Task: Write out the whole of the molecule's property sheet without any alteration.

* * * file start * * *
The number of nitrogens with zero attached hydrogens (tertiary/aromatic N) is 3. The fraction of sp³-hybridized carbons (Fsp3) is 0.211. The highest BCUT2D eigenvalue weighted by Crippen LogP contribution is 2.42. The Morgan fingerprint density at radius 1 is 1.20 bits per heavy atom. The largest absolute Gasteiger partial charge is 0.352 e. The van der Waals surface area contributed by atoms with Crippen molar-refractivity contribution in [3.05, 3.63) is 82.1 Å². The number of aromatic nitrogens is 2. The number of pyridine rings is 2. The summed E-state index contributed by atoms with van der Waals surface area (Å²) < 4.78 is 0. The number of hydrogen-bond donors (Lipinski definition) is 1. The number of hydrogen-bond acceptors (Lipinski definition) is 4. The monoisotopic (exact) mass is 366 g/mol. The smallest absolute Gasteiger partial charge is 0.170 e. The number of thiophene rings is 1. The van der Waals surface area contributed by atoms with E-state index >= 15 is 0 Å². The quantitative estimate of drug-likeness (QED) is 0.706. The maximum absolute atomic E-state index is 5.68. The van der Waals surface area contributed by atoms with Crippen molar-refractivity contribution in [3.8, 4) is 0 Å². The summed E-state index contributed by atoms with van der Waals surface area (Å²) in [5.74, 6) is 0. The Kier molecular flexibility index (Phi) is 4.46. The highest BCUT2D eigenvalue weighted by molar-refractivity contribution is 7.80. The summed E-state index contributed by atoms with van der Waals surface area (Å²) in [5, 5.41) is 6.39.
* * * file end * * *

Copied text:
The number of nitrogens with zero attached hydrogens (tertiary/aromatic N) is 3. The fraction of sp³-hybridized carbons (Fsp3) is 0.211. The highest BCUT2D eigenvalue weighted by Crippen LogP contribution is 2.42. The Morgan fingerprint density at radius 1 is 1.20 bits per heavy atom. The largest absolute Gasteiger partial charge is 0.352 e. The van der Waals surface area contributed by atoms with Crippen molar-refractivity contribution in [3.05, 3.63) is 82.1 Å². The number of aromatic nitrogens is 2. The number of pyridine rings is 2. The summed E-state index contributed by atoms with van der Waals surface area (Å²) < 4.78 is 0. The number of hydrogen-bond donors (Lipinski definition) is 1. The number of hydrogen-bond acceptors (Lipinski definition) is 4. The monoisotopic (exact) mass is 366 g/mol. The smallest absolute Gasteiger partial charge is 0.170 e. The number of thiophene rings is 1. The van der Waals surface area contributed by atoms with E-state index >= 15 is 0 Å². The quantitative estimate of drug-likeness (QED) is 0.706. The maximum absolute atomic E-state index is 5.68. The van der Waals surface area contributed by atoms with Crippen molar-refractivity contribution in [3.8, 4) is 0 Å². The summed E-state index contributed by atoms with van der Waals surface area (Å²) in [5.74, 6) is 0. The Kier molecular flexibility index (Phi) is 4.46. The highest BCUT2D eigenvalue weighted by molar-refractivity contribution is 7.80. The summed E-state index contributed by atoms with van der Waals surface area (Å²) in [5, 5.41) is 6.39.